Starbucks’ new CEO meets with partners in an open forum and shares his personal journey

By Linda Dahlstrom, photos by Joshua Trujillo and Taylor Kelliher

It was not what is generally expected of a letter of congratulations.

“practically zero,” Narasimhan said Wednesday.

“I probably shouldn’t be here,” Narasimhan told a crowd of thousands of Starbucks partners who gathered virtually and in person at the company’s headquarters, the Seattle Support Center, to meet him. “I shouldn’t be here but I am. The world has given me some really tough things, but resilience defines me. We win from within.

Narasimhan, 55, has a hugely impressive resume, including nearly 30 years leading and advising global consumer-facing brands. Most recently, he was CEO of Reckitt, the multinational consumer health, hygiene and nutrition company. He is a graduate of several universities, including an MBA from the prestigious Wharton School at the University of Pennsylvania.

But before all that, Narasimhan was a boy growing up in Pune, India, whose family struggled financially – and with grief so deep it can tear your heart apart. His sister died before he was born and his older brother Ram died at the age of 8 when Narasimhan was only 6 years old. He remembers waking up at neighbors’ house at night to find his brother’s health had changed and his parents had left him in the care of others while they focused on his brother.

After Ram’s death, the family was financially devastated, having spent all of their healthcare money trying to save their son. To help her, her mother went back to school and became a teacher. When he was 19, his father had a heart attack and the cardiologist told Narasimhan that he had to drop out of school to go work for the family since his father could no longer. Her mother wouldn’t hear of it. “She said there was no way you were doing this. We are going to live off my teacher’s salary,” he said.

Narasimhan skimped and saved to apply to universities. The app alone costs around $100 – almost the same as what he earned a month in India. He often didn’t have enough money to eat three meals a day, but refused to be defeated and kept pushing forward. After all, it’s a lesson he learned from his parents.

“I’m an extremely positive and optimistic person,” he said. “It’s not about what happens to me but how I react.”

“An innate understanding of humanity”

When Howard Schultz, CEO of Starbucks, introduced Narasimhan at the event on Wednesday, he said “the leader of Starbucks, the future of the company, must be imbued with humility and must have an innate understanding of life. ‘humanity”. When he got to know Narasimhan, he said he was stuck with his experience and his leadership qualities, but it was his heart and his respect for others that made him “know that we are going to be between good hands and I can promise you that will make us a better company.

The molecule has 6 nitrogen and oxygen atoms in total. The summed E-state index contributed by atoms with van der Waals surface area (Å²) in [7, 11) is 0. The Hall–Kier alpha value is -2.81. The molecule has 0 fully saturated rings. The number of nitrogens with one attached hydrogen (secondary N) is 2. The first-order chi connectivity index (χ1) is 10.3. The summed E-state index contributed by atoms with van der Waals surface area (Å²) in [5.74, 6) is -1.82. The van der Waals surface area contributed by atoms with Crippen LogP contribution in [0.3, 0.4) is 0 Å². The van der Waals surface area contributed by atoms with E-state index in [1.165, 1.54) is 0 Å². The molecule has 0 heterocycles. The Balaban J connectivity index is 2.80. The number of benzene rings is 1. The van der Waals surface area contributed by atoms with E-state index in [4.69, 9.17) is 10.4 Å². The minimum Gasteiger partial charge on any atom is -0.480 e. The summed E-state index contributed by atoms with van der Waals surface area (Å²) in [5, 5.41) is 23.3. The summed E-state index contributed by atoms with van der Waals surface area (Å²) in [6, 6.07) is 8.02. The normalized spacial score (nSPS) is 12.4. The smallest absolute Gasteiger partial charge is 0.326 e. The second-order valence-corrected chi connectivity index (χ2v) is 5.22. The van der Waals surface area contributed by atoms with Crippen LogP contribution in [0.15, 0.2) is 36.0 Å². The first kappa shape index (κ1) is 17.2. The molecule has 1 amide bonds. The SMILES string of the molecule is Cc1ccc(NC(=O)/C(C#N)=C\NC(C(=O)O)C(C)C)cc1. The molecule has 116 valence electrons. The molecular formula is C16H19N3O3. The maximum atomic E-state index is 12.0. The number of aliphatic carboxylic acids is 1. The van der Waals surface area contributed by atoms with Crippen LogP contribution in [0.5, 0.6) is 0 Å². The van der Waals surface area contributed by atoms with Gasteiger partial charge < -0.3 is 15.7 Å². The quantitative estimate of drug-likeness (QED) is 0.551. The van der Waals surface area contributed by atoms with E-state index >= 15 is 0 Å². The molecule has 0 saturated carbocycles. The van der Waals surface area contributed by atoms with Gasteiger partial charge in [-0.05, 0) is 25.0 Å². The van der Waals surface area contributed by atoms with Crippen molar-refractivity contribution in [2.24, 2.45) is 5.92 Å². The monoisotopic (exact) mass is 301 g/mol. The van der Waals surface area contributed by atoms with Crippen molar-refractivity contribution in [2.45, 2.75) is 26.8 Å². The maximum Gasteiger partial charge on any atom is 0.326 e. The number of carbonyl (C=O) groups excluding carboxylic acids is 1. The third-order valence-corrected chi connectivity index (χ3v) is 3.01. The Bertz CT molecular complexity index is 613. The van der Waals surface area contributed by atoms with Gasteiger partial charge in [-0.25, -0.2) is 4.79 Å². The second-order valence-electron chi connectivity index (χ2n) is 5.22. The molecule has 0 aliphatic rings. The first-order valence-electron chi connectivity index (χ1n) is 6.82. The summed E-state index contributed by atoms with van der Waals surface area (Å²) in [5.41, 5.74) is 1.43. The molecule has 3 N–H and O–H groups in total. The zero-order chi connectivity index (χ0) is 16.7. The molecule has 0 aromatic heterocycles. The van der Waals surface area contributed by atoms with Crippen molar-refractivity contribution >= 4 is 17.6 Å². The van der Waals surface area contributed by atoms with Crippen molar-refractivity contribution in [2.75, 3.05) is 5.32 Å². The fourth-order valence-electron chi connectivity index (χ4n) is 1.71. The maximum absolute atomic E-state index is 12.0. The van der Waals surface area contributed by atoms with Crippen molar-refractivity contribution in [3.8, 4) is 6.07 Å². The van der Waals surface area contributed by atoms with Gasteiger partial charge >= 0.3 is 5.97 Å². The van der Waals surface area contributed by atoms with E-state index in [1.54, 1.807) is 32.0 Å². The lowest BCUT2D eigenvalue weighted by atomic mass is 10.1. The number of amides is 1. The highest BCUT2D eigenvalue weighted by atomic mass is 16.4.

Narasimhan will officially join the company on October 1 and will spend the next six months as an apprentice with Schultz while learning about the company and company culture. But he’ll start by taking a multi-day barista course, he said.

During a visit earlier this week to the original Starbucks store, located in Pike Place Market, he made his first drink (“That was stressful!” he said) and held the camera to take photos of tourists posing in front of the historic store. Sara Kelly, executive vice president and director of partners, who led the Q&A with Narasimhan, said she wondered if later on tourists would reflect and realize the importance of who their photographer was.

Narasimhan describes himself as “relentlessly curious” and says he is eager to learn from his partners. He said he fell in love with Starbucks, especially as he watched partners serve customers in stores. “Humanity, warmth. (Partners) make them feel special in that moment and that’s really what this brand stands for. »

“People really matter”

Narasimhan moves to Seattle with his family, which includes his wife of 28 years and his mother, who became something of a celebrity in her latest venture when she inadvertently crashed the Zoom calls he was leading, including one where she said to take out the trash. He and his wife also have two adult children.

He said he looked forward to getting to know his new extended family of 400,000 Starbucks partners worldwide who serve 100 million customers a month. Every cup served, Narasimhan said, is an opportunity to connect. It shows “the magnitude of the impact we can have by fostering connection in a world where we are often disconnected,” he said. “It just shows you that the potential we have is huge and there’s a lot of humanity to connect over a cup.”

At the heart of it all is Starbucks’ mission, to nurture and inspire the human spirit, one person, one cup and one neighborhood at a time, he said. As he reflects on his future, he thinks of everyone who helped him get where he is against all odds, his family’s trust in him, and all he has to learn and experience. alongside Starbucks partners.

“One thing I’ve learned is that miraculously when you open yourself up to fate, everyone you’ve bonded with along the way comes to help you. People really matter.

Melvin B. Baillie